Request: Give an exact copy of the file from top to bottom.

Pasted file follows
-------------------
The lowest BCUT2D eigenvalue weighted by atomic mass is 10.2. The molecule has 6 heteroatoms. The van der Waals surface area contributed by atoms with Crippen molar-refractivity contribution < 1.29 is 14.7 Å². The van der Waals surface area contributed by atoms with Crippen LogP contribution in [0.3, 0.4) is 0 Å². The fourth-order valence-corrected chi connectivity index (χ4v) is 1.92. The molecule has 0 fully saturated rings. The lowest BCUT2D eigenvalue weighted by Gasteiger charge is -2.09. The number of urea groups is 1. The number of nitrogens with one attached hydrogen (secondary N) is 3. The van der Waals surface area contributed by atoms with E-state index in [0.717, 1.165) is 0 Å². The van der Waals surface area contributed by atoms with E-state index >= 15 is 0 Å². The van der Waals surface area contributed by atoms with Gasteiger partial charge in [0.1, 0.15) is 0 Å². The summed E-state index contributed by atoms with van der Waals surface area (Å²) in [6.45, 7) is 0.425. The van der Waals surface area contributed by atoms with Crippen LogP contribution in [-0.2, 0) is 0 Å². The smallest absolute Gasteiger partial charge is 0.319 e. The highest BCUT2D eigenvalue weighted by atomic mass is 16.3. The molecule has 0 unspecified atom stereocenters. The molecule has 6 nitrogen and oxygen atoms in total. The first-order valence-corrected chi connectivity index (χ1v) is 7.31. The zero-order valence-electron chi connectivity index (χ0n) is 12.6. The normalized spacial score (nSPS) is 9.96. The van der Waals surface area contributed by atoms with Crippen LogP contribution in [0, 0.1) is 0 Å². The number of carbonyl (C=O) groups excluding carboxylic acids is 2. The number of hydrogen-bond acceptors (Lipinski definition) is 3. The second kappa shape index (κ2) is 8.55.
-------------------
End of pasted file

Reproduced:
The lowest BCUT2D eigenvalue weighted by atomic mass is 10.2. The molecule has 6 heteroatoms. The van der Waals surface area contributed by atoms with Crippen molar-refractivity contribution < 1.29 is 14.7 Å². The van der Waals surface area contributed by atoms with Crippen LogP contribution in [0.3, 0.4) is 0 Å². The fourth-order valence-corrected chi connectivity index (χ4v) is 1.92. The molecule has 0 fully saturated rings. The lowest BCUT2D eigenvalue weighted by Gasteiger charge is -2.09. The number of urea groups is 1. The number of nitrogens with one attached hydrogen (secondary N) is 3. The van der Waals surface area contributed by atoms with E-state index in [0.717, 1.165) is 0 Å². The van der Waals surface area contributed by atoms with E-state index >= 15 is 0 Å². The van der Waals surface area contributed by atoms with Gasteiger partial charge in [0.1, 0.15) is 0 Å². The summed E-state index contributed by atoms with van der Waals surface area (Å²) in [6.45, 7) is 0.425. The van der Waals surface area contributed by atoms with Crippen LogP contribution in [-0.2, 0) is 0 Å². The smallest absolute Gasteiger partial charge is 0.319 e. The highest BCUT2D eigenvalue weighted by atomic mass is 16.3. The molecule has 0 unspecified atom stereocenters. The molecule has 6 nitrogen and oxygen atoms in total. The first-order valence-corrected chi connectivity index (χ1v) is 7.31. The zero-order valence-electron chi connectivity index (χ0n) is 12.6. The normalized spacial score (nSPS) is 9.96. The van der Waals surface area contributed by atoms with Crippen LogP contribution in [0, 0.1) is 0 Å². The number of carbonyl (C=O) groups excluding carboxylic acids is 2. The number of hydrogen-bond acceptors (Lipinski definition) is 3. The second kappa shape index (κ2) is 8.55.